It's a big year for movie musicals. The effervescent adaptation of In the Heights, Lin-Manuel Miranda's first Broadway show,premiered June 11 in theaters and on HBO Max, providing ideal summer escapism. Heights was supposed to open last June, but now it gets to usher in a wave of song-and-dance spectacles that will help relieve our COVID-19 blues. Next comes Everybody's Talking About Jamie (Sept. 17), Dear Evan Hansen (Sept. 24),a modern Cinderella (September), Steven Spielberg's West Side Story (Dec. 10), Cyrano (Dec. 25),and the Miranda-directed Tick, Tick...Boom! (release date TBD). Meanwhile, the series Schmigadoon! — a parody of Brigadoon starring Cecily Strong, Keegan-Michael Key, and Kristin Chenoweth — premieres July 16 on AppleTV+.
The movie-musical canon tends to fixate on megahits like Singin' in the Rain, Meet Me in St. Louis (one of In the Heights director Jon M. Chu's favorites), The Sound of Music, Gentlemen Prefer Blondes, Grease, and Chicago. Those are great films! But there's so much more out there that's worth watching, so here is a sample of underappreciated musicals (mostly movies, plus a couple of series) that will scratch your post-Heights itch. As one character in the film says, "This is going to be an emotional roller coaster."
Too out-there to be a hit back in 1988, Earth Girls Are Easy stars Jeff Goldblum, Jim Carrey, and Damon Wayans as doltish aliens who crash-land in the backyard of a perky Los Angeles manicurist (Geena Davis) fed up with her cheating husband (Charles Rocket). Davis' Valley girl, who helps the three weirdos become more terrestrial, can't resist Goldlum's charms, which was also true offscreen. "They were so in love – obnoxiously so. They'd be making out in front of everybody," comedian Julie Brown, who co-wrote and appeared in the movie, said in 2012. Earth Girls is full of gaudy pastels and goofy humor, making it a precursor to the genre-bending satire of Cry-Baby and Mars Attacks! [Watch on HBO Max, VOD platforms]
This dazzling 1971 pastiche hails from gifted British provocateur Ken Russell (The Devils, Tommy), who cast his friend Twiggy in a role that Julie Andrews originated on Broadway. Russell's countercultural filter both complements and subverts the 1930s movie musicals that inspired The Boy Friend's zest, accentuating a madcap saga about a jittery stage manager thrust into the spotlight when a production's star (Glenda Jackson) breaks her leg. Twiggy is magnificent in the role, her thin voice and wide eyes perfectly suited to the fish-out-of-water antics. If you're a sucker for the elaborate dream ballets of yesteryear, this one's for you. It feels like a direct predecessor to Bob Fosse's big-screen catalog, specifically Cabaret and All That Jazz. [Watch on VOD platforms]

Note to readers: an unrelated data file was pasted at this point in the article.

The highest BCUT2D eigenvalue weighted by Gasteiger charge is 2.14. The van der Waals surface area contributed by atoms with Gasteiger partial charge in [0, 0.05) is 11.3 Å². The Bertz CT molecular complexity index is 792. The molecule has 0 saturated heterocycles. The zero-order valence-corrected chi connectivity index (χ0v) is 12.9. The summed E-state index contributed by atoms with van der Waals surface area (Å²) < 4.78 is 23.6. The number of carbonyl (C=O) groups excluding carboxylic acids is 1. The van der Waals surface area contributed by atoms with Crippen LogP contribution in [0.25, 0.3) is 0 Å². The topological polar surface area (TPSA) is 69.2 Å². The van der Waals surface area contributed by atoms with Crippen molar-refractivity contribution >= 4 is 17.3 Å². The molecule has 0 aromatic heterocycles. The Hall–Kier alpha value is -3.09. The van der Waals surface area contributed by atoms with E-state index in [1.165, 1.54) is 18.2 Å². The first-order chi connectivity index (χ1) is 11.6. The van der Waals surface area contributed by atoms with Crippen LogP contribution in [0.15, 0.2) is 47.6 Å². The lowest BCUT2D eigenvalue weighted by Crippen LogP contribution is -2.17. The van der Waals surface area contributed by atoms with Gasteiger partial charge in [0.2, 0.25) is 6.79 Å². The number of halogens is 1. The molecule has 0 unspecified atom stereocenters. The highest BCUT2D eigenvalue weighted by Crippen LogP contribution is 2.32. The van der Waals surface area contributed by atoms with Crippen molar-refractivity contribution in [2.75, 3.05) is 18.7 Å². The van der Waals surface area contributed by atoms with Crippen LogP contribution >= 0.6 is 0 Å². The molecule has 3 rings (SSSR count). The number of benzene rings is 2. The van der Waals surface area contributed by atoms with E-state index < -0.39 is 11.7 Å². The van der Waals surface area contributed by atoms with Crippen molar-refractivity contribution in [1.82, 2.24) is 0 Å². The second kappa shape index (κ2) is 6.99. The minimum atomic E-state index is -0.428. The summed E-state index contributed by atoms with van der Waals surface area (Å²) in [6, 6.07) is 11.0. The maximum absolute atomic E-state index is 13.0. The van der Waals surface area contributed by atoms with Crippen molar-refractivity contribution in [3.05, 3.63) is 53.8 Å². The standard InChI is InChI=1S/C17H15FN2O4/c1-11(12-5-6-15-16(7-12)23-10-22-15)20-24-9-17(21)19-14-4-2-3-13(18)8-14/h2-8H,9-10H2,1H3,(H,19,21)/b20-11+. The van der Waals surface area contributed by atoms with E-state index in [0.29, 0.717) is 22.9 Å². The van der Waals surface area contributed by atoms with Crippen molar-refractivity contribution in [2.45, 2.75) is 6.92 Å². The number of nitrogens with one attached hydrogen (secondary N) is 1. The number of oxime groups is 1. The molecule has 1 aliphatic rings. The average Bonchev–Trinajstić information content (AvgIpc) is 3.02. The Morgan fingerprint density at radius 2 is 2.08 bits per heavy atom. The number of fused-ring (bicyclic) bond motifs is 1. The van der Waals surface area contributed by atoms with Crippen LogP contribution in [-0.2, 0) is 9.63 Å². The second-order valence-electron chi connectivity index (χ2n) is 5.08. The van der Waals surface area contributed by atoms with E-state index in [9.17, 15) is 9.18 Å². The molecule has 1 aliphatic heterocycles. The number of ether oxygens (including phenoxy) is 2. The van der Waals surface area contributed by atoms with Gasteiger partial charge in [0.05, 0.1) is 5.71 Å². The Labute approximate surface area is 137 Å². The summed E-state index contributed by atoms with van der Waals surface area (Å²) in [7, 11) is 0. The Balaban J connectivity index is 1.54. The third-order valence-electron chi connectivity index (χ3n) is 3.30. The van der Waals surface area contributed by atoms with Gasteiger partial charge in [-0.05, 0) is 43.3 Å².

John Turturro started writing Romance & Cigarettes on the set of 1991's Barton Fink, concocting an exuberant ensemble piece about a New York construction worker (James Gandolfini) caught between his wife (Susan Sarandon) and mistress (Kate Winslet as a delirious Cockney vamp). When Romance opened in 2007, its theatrical release was miniscule, largely because of studio-management turnover. Even now, few people have seen this odd but humorous singalong whose cast also includes Mary-Louise Parker, Mandy Moore, Aida Turturro, Christopher Walken, Bobby Cannavale, and Elaine Stritch. Turturro commits to his jukebox vision — the soundtrack features "Piece of My Heart," "I Want Candy," and Tom Jones' "Delilah" — with a panache that starts giddy and ends sweet. [Watch on HBO Max, VOD platforms]
Without Phantom of the Paradise, there would be no Daft Punk. The electronic duo has cited Brian de Palma's over-the-top 1974 fantasia, which revolves around a masked composer (William Finley) subjected to the whims of a corrupt producer (Paul Williams), as the "foundation" for their work. Paradise is the ultimate movie collage, blending The Phantom of the Opera, Faust, The Cabinet of Dr. Caligari, and other European classics to create a glam-rock curio. Watching the film is like stepping into a bizarre netherworld, making its rabid cult devotion well-earned. [Watch on Shudder, AMC+, VOD platforms]